Nearly 30% of all websites are now powered by WordPress. WordPress remains the top blogging platform despite competition from other blogging tools like Ghost, Squarespace, Blogger, and others.
Blogging is still very much alive and well thanks to the power of content marketing. Businesses and organizations of all kinds are using blogs to develop their authority, grow their traffic, and increase their conversions. Consequently, we at R Creative think nearly every website should have a blog.
Yet perhaps you don’t have a blog on your website and your current website’s software and platform doesn’t support it (or doesn’t offer the blogging features you need). What then? Do you need to completely rebuild your website? Or do you need to host your blog off of your primary website through a service like Medium? Absolutely not.
You can add a WordPress blog to your non-WordPress website!
The first thing you need to do is go get WordPress!
WordPress is available in two forms: the managed WordPress.com service and the open source software from WordPress.org. The WordPress.com service is for hosting a new WordPress website managed by Automattic and it won’t work for our use case. WordPress.org is where the good stuff is.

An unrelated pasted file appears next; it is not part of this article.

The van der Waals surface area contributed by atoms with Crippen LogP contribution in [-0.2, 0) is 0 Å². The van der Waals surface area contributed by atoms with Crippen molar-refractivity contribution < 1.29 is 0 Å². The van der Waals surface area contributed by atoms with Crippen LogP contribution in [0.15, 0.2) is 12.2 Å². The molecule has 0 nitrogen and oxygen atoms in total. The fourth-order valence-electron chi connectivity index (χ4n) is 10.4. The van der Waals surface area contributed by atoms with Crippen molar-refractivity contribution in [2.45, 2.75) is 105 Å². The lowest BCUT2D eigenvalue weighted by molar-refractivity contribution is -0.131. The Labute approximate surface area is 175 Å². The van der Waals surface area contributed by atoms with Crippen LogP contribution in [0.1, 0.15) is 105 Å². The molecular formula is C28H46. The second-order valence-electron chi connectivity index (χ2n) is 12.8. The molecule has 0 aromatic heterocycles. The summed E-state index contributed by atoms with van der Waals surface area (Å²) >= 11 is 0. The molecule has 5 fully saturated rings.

The open source software from WordPress.org can be downloaded, modified, and used by anyone free of charge. That means you can download it, install it on your website, and configure it to match your current design. WordPress.org’s software is extremely flexible (especially as a blogging platform) and will more than meet our needs for this use case.
Go ahead and download it now.
Alright, now that you have WordPress you need to install it somewhere… but you already have a website so where do you put this thing?
Add a WordPress Blog to a Subdirectory or Subdomain
There are two places where you can add a WordPress blog to your non-WordPress website: a subdirectory or a subdomain.
Installing WordPress in a Subdirectory of Your Non-WordPress Website
A subdirectory is a folder within a folder. Your collection of photos from the beach last summer within your Pictures folder is a subdirectory of Pictures. Your website itself is a subdirectory of a user folder within your server. Similar to how Pictures is a subdirectory of the user “Joshua” on my iMac.
For websites not using a content management system (CMS) pages are usually subdirectories of your website’s folder.
If your website isn’t powered by a dynamic CMS you can probably create a “blog” subdirectory to install WordPress into.
You can do this by FTPing into your website’s server, creating a folder called “blog”, and dragging the contents of the wordpress.zip file you downloaded into this folder.
Just like that, you now have WordPress on your website! You can now make many of the changes you need to make to your WordPress install from within the WordPress admin panel. Just navigate to your blog page (in this case it may be
/wp-admin to the URL, and follow the prompts.
Installing WordPress in a Subdomain of Your Non-WordPress Website